Cordova nuclear plant alert blamed on water leak

A pipe that leaked water onto electrical equipment was at the center of an alert that shut down one of the reactors at the Exelon nuclear plant in Cordova, Illinois.

Heavy smoke was visible from a reported electrical fire at the Exelon Nuclear Plant in Cordova, Illinois.

Fire was reported at the facility just after 1:30 p.m. Wednesday, April 2, 2014 at the Quad Cities Generating Station at 22710 206th Avenue. That was two days after the Unit 2 reactor had been shut down for work on a valve.

Initial, unconfirmed reports indicated an electrical fire happened inside the plant, and that heavy smoke was visible outside the facility.

Firefighters and equipment from at least four departments were sent to the plant.  Cordova Fire Protection District Chief Chuck Smalley later said a total of 68 personnel responded from various departments.

There were no immediate reports of any injuries or area impact associated with the possible fire.  Exelon spokesman Bill Stoermer later said employees were evacuated as a precaution, but that no one was in any danger from the incident.

Exelon classified the incident as an “alert,” saying that is the second-lowest of four emergency classifications established by the U.S. Nuclear Regulatory Commission.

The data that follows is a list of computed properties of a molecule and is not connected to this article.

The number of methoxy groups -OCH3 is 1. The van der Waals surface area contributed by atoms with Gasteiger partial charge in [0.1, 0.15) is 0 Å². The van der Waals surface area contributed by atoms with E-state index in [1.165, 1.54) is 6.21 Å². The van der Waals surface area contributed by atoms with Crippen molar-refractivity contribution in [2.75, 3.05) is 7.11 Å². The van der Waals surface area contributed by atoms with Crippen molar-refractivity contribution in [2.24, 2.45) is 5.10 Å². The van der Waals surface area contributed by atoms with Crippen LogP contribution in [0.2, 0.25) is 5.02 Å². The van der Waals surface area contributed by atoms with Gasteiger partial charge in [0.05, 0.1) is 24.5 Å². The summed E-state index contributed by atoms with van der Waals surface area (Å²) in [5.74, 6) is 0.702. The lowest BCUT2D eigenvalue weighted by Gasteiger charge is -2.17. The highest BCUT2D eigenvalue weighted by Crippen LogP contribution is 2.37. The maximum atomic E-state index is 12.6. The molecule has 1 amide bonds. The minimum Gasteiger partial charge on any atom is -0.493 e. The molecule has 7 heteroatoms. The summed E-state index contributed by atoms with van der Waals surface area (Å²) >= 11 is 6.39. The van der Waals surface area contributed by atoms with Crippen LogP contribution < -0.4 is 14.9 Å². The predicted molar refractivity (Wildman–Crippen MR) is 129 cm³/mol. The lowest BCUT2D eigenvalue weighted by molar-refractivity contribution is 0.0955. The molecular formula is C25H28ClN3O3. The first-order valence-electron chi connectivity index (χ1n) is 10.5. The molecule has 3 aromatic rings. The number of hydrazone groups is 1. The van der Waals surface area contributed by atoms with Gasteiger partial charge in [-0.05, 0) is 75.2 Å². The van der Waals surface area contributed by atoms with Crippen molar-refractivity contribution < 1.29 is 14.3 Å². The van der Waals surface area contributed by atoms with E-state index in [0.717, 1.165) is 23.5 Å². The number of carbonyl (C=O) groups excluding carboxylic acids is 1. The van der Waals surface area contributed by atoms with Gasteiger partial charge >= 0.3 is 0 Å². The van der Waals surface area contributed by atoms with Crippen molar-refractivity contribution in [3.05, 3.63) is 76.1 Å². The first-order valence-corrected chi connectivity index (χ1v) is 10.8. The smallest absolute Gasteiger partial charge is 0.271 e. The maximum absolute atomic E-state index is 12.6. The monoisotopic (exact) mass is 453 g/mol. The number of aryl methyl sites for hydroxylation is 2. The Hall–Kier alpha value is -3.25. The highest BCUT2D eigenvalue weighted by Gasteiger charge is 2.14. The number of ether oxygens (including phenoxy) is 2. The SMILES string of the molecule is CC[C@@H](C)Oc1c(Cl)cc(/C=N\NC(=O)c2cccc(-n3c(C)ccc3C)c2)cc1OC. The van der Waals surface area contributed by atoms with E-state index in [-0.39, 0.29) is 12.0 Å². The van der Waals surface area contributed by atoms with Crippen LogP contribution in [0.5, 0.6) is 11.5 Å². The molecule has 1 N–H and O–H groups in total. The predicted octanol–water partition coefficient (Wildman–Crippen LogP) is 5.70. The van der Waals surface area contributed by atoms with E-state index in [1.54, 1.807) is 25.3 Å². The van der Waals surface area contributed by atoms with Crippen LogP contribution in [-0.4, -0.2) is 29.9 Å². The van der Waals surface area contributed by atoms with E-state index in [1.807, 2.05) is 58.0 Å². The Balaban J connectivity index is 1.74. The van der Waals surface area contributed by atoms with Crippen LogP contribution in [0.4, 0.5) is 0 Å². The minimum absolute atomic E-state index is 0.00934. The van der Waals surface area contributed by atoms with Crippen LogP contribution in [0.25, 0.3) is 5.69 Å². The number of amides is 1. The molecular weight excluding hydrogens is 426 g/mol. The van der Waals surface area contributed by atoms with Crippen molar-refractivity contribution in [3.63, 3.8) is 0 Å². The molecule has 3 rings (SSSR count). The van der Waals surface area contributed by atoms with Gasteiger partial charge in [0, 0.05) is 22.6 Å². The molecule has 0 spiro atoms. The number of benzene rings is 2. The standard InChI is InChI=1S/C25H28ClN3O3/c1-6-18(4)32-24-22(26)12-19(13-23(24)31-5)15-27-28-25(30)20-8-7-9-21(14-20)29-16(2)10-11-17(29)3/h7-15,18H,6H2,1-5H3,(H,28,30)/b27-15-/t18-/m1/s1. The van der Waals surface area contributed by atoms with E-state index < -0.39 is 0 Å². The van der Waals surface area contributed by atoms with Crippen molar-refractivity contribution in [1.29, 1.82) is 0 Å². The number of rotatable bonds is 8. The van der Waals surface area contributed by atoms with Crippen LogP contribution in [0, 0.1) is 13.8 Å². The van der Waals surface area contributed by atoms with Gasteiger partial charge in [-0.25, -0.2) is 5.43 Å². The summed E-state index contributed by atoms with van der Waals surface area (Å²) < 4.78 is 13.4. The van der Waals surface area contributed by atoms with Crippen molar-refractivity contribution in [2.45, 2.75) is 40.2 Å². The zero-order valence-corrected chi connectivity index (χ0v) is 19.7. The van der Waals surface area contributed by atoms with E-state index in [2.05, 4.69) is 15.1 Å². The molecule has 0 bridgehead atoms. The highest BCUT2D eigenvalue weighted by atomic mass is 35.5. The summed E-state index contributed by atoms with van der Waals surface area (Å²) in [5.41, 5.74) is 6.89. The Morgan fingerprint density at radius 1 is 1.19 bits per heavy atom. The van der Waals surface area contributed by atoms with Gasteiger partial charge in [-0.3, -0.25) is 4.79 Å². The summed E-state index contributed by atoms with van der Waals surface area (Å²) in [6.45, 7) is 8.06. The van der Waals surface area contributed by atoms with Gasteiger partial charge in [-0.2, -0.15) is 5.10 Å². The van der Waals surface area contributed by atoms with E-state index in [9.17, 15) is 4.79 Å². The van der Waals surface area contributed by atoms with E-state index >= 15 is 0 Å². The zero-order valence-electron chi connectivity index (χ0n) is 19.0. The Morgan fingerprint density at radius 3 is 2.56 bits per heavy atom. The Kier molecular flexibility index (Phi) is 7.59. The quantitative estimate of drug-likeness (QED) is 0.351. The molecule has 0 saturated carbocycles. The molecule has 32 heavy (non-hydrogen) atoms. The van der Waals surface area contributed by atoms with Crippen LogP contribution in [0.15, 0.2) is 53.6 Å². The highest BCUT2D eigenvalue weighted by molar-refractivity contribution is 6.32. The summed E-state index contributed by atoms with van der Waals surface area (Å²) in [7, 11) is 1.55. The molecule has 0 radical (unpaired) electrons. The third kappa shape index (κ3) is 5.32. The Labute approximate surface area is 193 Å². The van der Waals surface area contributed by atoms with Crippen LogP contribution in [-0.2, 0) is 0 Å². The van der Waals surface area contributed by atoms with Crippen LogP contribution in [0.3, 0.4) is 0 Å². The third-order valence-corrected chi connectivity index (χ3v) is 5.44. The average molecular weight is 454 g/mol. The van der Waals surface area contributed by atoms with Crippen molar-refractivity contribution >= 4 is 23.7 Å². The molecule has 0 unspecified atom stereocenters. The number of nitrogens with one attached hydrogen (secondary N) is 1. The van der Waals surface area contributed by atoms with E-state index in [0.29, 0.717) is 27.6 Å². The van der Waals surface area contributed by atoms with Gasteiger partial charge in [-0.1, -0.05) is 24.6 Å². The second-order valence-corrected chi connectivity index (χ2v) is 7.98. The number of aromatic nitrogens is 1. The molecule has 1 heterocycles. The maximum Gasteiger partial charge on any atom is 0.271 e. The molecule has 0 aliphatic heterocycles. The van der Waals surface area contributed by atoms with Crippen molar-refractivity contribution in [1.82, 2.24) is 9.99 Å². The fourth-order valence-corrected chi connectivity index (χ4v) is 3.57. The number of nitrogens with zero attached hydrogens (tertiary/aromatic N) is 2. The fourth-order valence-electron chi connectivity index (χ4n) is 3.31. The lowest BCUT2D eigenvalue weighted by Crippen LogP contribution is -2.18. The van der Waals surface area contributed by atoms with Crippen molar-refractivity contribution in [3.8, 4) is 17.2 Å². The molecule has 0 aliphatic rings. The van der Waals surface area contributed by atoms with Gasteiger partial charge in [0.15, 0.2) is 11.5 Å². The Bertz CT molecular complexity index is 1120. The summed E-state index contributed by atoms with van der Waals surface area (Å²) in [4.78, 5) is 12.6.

Stoermer confirmed smoke was visible, but said it may have come from an electrical “short” and that actual fire was not yet confirmed.

“It appears that there could have been an electrical short,” Stoermer said.  “There is a lot of electrical cabling, as you can imagine, inside the power plant.  So, they’ll take a hard look at all of their electrical cabling and determine, ‘Did something short out or what happened there?’ that would have caused maybe some smoke or some sparks.”

The activity happened in Unit 2, the same reactor that was taken out of service the evening of March 31 to “replace a valve on the control rod drive system,” according to a statement from Exelon.  The valve replacement could not be performed while the unit was operating.  That shutdown did not affect electrical service.

The April 2 incident happened as Unit 2 was being re-started after the shutdown.

Stoermer said they would assess Unit 2 before it was restarted.  He said representatives from the Nuclear Regulatory Commission would investigate the April 2 incident.

“The NRC’s primary concern right now is to make sure the public is protected and that the plant operator is taking swift and appropriate action to continue to maintain plant safety,” said NRC spokesperson Viktoria Mitlyng.  “Once the situation is resolved, the NRC will fully inspect the cause of and contributing factors to the event.”

“We train with these guys, we know this plant, so it all went very well today,” Chief Smalley said.

“There is no impact to public health or safety or to plant personnel,” Stoermer said. Unit 1 remained at full power.

Exelon operators ended their “alert” status for Unit 2 at 9:32 p.m. April 2. Stoermer said the smoke at Unit 2 was caused by a pipe that released water onto an electrical system which caused an electrical fault.

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